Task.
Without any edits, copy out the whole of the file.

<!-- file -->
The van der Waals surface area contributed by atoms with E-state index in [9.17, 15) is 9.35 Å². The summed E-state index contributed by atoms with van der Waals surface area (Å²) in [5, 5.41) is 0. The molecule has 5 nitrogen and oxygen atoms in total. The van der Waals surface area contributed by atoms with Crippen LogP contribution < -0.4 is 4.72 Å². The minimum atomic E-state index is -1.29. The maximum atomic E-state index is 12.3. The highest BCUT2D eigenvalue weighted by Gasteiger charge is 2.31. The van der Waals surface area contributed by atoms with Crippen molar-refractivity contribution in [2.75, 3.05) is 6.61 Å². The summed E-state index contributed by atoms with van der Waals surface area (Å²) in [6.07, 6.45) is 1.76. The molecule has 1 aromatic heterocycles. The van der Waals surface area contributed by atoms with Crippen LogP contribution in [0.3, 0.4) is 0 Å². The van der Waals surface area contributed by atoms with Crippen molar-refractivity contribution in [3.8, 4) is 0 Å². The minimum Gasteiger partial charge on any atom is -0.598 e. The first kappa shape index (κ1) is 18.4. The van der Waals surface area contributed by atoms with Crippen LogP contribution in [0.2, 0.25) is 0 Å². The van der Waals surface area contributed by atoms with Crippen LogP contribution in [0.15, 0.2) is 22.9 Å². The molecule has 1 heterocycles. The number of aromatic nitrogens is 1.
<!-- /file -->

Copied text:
The van der Waals surface area contributed by atoms with E-state index in [9.17, 15) is 9.35 Å². The summed E-state index contributed by atoms with van der Waals surface area (Å²) in [5, 5.41) is 0. The molecule has 5 nitrogen and oxygen atoms in total. The van der Waals surface area contributed by atoms with Crippen LogP contribution < -0.4 is 4.72 Å². The minimum atomic E-state index is -1.29. The maximum atomic E-state index is 12.3. The highest BCUT2D eigenvalue weighted by Gasteiger charge is 2.31. The van der Waals surface area contributed by atoms with Crippen molar-refractivity contribution in [2.75, 3.05) is 6.61 Å². The summed E-state index contributed by atoms with van der Waals surface area (Å²) in [6.07, 6.45) is 1.76. The molecule has 1 aromatic heterocycles. The van der Waals surface area contributed by atoms with Crippen LogP contribution in [0.3, 0.4) is 0 Å². The van der Waals surface area contributed by atoms with Crippen molar-refractivity contribution in [3.8, 4) is 0 Å². The minimum Gasteiger partial charge on any atom is -0.598 e. The first kappa shape index (κ1) is 18.4. The van der Waals surface area contributed by atoms with Crippen LogP contribution in [0.2, 0.25) is 0 Å². The van der Waals surface area contributed by atoms with Crippen LogP contribution in [0.15, 0.2) is 22.9 Å². The molecule has 1 heterocycles. The number of aromatic nitrogens is 1.